Julia interviews Kate Charles

Described by the Oxford Times as "a most English writer..." Kate was actually born and raised in the U.S. before becoming a British citizen. She resides in Bedford with her husband. Critically acclaimed on both sides of the pond, her crime fiction deals with issues of great import to the Church of England, as well as to members of the Anglican communion world-wide. Her celebrated "Book of Psalms" series, featuring David Middleton-Brown and his sometime-reluctant lover, Lucy Kingsley, has given way in recent years to highly successful stand-alone novels, including Unruly Passions, Strange Children, and Cruel Habitations.

You've been compared to Martha Grimes, Elizabeth George and Agatha Christie, and your work has been called "a bloodstained version of Barbara Pym" and "what Trollope would have written if he decided the Barchester chronicles needed a dose of sex and murder." What are you aiming for in your work? How would you describe your novels?

When I wrote my first book, I described it as "Barbara Pym meets P.D. James.' I think that still holds pretty true. I want to capture and explore the things I love about the Church of England, but it's by no means an uncritical love, and I'm always on the look-out for issues in the Church which inspire strong feelings -- in me and others. I think it's a huge privilege -- and responsibility -- to be able to shape the way other people look at the Church by the way in which I write about it. What power!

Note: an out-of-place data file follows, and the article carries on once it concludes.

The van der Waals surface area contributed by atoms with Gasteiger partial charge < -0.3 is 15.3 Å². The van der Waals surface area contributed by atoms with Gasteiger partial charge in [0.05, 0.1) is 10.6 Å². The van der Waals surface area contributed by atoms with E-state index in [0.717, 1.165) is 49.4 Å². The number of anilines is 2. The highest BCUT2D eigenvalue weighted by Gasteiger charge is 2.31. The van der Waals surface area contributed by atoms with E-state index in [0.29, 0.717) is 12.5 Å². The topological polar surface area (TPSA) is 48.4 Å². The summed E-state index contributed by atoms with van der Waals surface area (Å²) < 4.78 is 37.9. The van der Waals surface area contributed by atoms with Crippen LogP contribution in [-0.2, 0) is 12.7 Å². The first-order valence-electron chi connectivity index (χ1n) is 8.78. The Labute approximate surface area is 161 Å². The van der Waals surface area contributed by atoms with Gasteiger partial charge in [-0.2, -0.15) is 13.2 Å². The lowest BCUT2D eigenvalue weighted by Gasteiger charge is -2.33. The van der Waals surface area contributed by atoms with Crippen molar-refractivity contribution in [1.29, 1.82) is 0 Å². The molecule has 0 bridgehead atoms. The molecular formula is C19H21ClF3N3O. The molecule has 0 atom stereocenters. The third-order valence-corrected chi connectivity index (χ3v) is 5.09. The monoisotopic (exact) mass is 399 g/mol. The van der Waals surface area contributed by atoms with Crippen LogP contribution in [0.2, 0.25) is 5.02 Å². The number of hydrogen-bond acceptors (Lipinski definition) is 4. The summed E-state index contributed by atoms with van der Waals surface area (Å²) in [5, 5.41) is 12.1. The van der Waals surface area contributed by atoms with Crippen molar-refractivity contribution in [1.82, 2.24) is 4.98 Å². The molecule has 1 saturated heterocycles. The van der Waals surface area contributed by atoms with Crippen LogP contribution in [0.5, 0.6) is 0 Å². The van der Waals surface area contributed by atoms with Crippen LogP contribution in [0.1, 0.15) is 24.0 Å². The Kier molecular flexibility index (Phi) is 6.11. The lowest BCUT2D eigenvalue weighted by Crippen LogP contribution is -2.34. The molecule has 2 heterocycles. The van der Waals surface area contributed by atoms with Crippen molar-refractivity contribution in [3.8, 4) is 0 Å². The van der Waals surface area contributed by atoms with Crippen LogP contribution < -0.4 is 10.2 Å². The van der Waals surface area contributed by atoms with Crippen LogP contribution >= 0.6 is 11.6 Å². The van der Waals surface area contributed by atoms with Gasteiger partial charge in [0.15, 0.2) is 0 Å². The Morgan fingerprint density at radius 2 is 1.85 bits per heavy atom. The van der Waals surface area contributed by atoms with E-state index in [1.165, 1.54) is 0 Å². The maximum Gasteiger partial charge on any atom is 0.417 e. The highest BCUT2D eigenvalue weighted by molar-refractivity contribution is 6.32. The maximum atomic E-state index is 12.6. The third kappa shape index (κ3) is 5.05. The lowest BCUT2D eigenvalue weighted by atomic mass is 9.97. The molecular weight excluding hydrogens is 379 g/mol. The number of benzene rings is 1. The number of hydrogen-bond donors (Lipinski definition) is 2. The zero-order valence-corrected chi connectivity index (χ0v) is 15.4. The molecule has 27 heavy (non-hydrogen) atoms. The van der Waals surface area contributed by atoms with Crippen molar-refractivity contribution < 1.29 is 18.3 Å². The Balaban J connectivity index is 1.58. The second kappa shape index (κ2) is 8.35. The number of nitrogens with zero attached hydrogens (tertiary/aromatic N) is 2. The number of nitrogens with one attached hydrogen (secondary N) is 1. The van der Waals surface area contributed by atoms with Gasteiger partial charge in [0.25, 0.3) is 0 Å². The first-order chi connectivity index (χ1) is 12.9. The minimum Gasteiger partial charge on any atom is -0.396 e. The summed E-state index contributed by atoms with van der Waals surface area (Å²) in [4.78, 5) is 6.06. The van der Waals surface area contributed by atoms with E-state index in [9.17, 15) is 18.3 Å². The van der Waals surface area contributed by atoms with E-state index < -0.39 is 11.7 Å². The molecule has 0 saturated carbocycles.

You started your career with your "Book of Psalms" series, featuring solicitor David Middleton-Brown and artist Lucy Kingsley.

Can you tell us a little bit about the series?

The series began with the character of David, and his interesting relationship with Father Gabriel Neville, an old friend who is being threatened with something from his past. It developed from there. David is an expert on ecclesiastical furnishings, vestments and silver, and it is in this capacity that he often gets involved in solving crimes in churches. Lucy Kingsley, who becomes his love interest, adds a different dimension. She grew up as a child of the vicarage, but is much more ambivalent than David about the Church. These books are full of arcane church lore, and have a real cult following amongst the seriously churchy! The series gets its name from the book titles, each of which comes from the Psalms; each chapter also has a Psalm verse, many of which contain clues to the mystery.